The bad news is that this may be a case of too little too late. We are just not doing enough. If science is right, we are not making a big enough dent in the deterioration of our environment and the scarcity of our energy sources. We need to do some drastic rethinking. Let’s say you are in Hong Kong and want to drive to Beijing. You get in your car and begin driving south at 100 mph. Sometime later someone tells you that you have to drive north to go to Beijing. So you slow your car down to 50 mph while you’re still going south. Everything I’ve talked about so far may slow us down to 50 mph. It slows down the deterioration, reduces the rate of consumption and mitigates some of the bad that is happening. However, it may not be enough to address the core issues of sustainabilityespecially in our cities. There is a point at which we have to radically stop doing what we have been doing and start doing things differently. We have to turn the car around and start heading north. Don’t forget that if you have been heading south at 100 mph and eventually do make a U-turn, the first couple hundred miles is just to correct the mistake. It does not improve things; it just gets you back to the starting point. This is something for us to think aboutand a U-turn may be drastic, difficult and costly.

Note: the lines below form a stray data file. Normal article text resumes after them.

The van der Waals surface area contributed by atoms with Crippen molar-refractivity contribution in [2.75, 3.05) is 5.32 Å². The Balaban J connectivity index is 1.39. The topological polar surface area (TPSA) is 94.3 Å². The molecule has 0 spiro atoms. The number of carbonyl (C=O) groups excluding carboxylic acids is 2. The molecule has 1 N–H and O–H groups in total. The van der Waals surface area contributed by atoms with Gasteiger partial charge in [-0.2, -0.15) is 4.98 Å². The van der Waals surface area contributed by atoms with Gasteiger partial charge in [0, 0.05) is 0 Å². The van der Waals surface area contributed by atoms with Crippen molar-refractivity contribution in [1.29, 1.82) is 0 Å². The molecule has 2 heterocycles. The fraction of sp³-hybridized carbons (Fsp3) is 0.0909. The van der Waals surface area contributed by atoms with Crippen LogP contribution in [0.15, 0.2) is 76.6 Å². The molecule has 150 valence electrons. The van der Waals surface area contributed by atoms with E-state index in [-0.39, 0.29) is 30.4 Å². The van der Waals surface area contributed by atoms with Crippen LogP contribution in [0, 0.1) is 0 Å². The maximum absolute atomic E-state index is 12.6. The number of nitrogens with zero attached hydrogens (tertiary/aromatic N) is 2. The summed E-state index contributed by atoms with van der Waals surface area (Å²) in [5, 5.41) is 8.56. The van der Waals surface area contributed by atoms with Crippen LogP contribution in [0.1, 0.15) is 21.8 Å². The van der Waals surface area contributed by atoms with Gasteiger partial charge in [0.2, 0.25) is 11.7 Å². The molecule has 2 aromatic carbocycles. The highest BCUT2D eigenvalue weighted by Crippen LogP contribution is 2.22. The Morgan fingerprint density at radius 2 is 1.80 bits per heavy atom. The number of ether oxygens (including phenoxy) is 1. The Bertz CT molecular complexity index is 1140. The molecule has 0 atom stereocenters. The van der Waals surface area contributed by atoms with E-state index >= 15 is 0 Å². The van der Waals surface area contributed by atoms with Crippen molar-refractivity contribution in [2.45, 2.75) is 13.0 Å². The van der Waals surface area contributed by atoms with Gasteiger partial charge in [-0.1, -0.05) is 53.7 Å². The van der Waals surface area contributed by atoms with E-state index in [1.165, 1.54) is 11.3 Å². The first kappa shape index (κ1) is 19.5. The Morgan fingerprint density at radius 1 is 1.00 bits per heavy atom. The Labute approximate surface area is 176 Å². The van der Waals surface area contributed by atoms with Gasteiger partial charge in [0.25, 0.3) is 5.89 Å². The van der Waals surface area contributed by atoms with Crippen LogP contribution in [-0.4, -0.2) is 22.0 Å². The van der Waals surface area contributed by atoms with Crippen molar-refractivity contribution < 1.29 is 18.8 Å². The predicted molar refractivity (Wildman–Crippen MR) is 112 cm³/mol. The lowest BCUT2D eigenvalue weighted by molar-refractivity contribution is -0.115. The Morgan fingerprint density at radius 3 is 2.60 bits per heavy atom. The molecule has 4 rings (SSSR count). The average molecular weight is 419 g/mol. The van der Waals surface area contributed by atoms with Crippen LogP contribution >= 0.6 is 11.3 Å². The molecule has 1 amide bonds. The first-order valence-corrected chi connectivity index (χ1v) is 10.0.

There is one final point: there is an opportunity for us in the church to take a lead role in this matter. The community of believers can agree and prayerfully come up with a united position on these issues. Indeed, it may be an opportunity for believers to take a position and drive the discussion with the support of the Chinese government because they are supportive of sustainable solutions. It need not be a matter that divides and it can be a tie that binds. I believe that when the church leads, God is glorified. We can be a force for change and at the same time fulfill our responsibility to God’s creation. We can be a moral voice and unifying force that gets this on the national agenda. We can do this in a common sense, rational way without scare tactics. We do need good science, analysis and understanding. We do need to figure out how we talk in a collaborative matter, and we need sound leadership with prayerful judgment. We have an opportunity to do this for ourselves, our community, our children and the Kingdom of God.
Image credit: GRD2-20091218-R0011984 by Fang HSIEH, on Flickr
Edwin Keh, until April 2010, was the Senior Vice President and Chief Operating Officer of Wal-Mart Global Procurement. Prior to Wal-Mart he had a career of 20 plus years in multinational companies as well as several years working with NGOs. He serves on the boards of several NGOs and universities. …View Full Bio